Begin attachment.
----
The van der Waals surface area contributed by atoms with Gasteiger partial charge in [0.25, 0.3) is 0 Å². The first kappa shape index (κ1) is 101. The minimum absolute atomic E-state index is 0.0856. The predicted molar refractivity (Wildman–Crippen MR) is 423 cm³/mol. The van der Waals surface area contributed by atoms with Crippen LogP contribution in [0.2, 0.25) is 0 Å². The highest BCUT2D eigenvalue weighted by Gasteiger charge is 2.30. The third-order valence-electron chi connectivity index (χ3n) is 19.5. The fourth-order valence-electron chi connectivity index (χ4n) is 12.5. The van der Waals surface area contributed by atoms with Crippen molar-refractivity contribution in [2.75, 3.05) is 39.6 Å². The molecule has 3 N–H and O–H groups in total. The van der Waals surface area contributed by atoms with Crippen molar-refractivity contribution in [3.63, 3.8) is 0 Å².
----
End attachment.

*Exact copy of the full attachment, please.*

The van der Waals surface area contributed by atoms with Gasteiger partial charge in [0.25, 0.3) is 0 Å². The first kappa shape index (κ1) is 101. The minimum absolute atomic E-state index is 0.0856. The predicted molar refractivity (Wildman–Crippen MR) is 423 cm³/mol. The van der Waals surface area contributed by atoms with Crippen LogP contribution in [0.2, 0.25) is 0 Å². The highest BCUT2D eigenvalue weighted by Gasteiger charge is 2.30. The third-order valence-electron chi connectivity index (χ3n) is 19.5. The fourth-order valence-electron chi connectivity index (χ4n) is 12.5. The van der Waals surface area contributed by atoms with Crippen molar-refractivity contribution in [2.75, 3.05) is 39.6 Å². The molecule has 3 N–H and O–H groups in total. The van der Waals surface area contributed by atoms with Crippen molar-refractivity contribution in [3.63, 3.8) is 0 Å².